Just wanted to share this very cool Q&A session with one of my students, Meg (with her permission, of course). Meg is writing a fantasy trilogy. I thought the way she analyzed the situation was awesome, and her savvy questions show the kind of thinking workflow-aware artists develop.
I also think it’s a great showcase for how the workflow lingo makes it easy for one creative to explain what she’s going through, and for another creative to make workflow suggestions.
“…That experience left a deep and long-lasting impression on me. A book about writing helped me become a better animator; what did that mean?”
Below is the book’s preface, in which I tell the story of how and why I decided to write it.
We all start life as creatives. As kids, we are fascinated with making stuff, and we have an imagination that knows no boundaries. Some of us lose interest early on; others continue to create as a hobby their entire lives; and some of us make it our career.
We quickly discover that professional creativity comes with a sting. It is no longer the relaxing pastime it once was. Creativity is a wild creature, and it doesn’t like it when you try to harness it with plans and deadlines. Frustration and pain often dominate the first few years in one’s creative career.
“I won’t completely deny the elements of luck and inspiration, but in my experience – in most cases, when work doesn’t flow, chances are you’re not letting it. As usual, it’s very much about the process.”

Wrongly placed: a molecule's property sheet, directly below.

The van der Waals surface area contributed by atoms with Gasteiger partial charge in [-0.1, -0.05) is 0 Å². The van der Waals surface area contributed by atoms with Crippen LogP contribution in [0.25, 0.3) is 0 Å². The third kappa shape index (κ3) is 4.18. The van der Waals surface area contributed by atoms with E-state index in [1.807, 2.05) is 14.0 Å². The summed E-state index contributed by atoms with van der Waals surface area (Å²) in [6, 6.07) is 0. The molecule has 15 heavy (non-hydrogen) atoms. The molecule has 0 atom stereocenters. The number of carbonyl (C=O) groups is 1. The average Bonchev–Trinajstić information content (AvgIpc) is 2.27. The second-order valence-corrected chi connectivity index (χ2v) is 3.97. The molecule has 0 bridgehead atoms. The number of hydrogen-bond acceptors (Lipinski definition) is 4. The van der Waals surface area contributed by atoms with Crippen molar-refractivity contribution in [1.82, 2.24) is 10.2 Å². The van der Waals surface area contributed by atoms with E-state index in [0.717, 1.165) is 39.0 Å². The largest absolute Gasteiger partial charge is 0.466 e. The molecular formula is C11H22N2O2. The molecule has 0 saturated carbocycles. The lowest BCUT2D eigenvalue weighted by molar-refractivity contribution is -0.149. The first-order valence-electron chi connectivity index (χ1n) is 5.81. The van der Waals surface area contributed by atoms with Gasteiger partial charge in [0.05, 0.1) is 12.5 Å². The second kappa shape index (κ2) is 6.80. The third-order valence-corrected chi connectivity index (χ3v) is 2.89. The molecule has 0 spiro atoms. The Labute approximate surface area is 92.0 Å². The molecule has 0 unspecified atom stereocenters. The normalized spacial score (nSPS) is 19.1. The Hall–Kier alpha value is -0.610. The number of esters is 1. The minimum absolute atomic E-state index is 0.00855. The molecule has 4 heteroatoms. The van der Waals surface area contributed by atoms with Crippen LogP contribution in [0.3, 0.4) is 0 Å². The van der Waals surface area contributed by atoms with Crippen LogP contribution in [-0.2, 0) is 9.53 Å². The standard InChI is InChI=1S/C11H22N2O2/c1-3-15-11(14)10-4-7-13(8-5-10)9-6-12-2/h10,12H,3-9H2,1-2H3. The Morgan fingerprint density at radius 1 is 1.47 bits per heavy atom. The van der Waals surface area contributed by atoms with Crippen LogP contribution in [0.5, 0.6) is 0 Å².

Don’t you love it when work just flows? Everything you do falls right into place, like magic. Then there are those other times. Depressing, frustrating times. Things just won’t fall into place, and trying to force them only makes it worse. That’s the opposite of flow, also known as “feeling stuck”.
What makes the difference?
I won’t completely deny the elements of luck and inspiration, but in my experience – when work doesn’t flow, chances are you’re not letting it. As usual, it’s very much about the process.
Here are four questions to help you figure out if your working habits sabotage your creative flow.
The quote in the title (“Just as soon as I’ve checked my Emails”) is from a masterpiece of comedy and storytelling called “Dave Gorman’s Googlewhack adventure”. If you haven’t seen it yet, you really owe it to yourself to do so. Below is a short excerpt with probably the funniest, most accurate description of procrastination ever. Have a look:
Every artists in the world knows this to be true. We’ve all been there, some of us quite frequently. The big question is: Why? How come we find these stupid excuses not to do what we’ve chosen to do? After all, no one makes you become an artist – it’s not like taking out the garbage or doing your taxes. In fact, you’re probably doing it in spite of skeptical friends and family. You should love doing this thing! And yet, here you are looking at yet another cat video on Facebook. Why?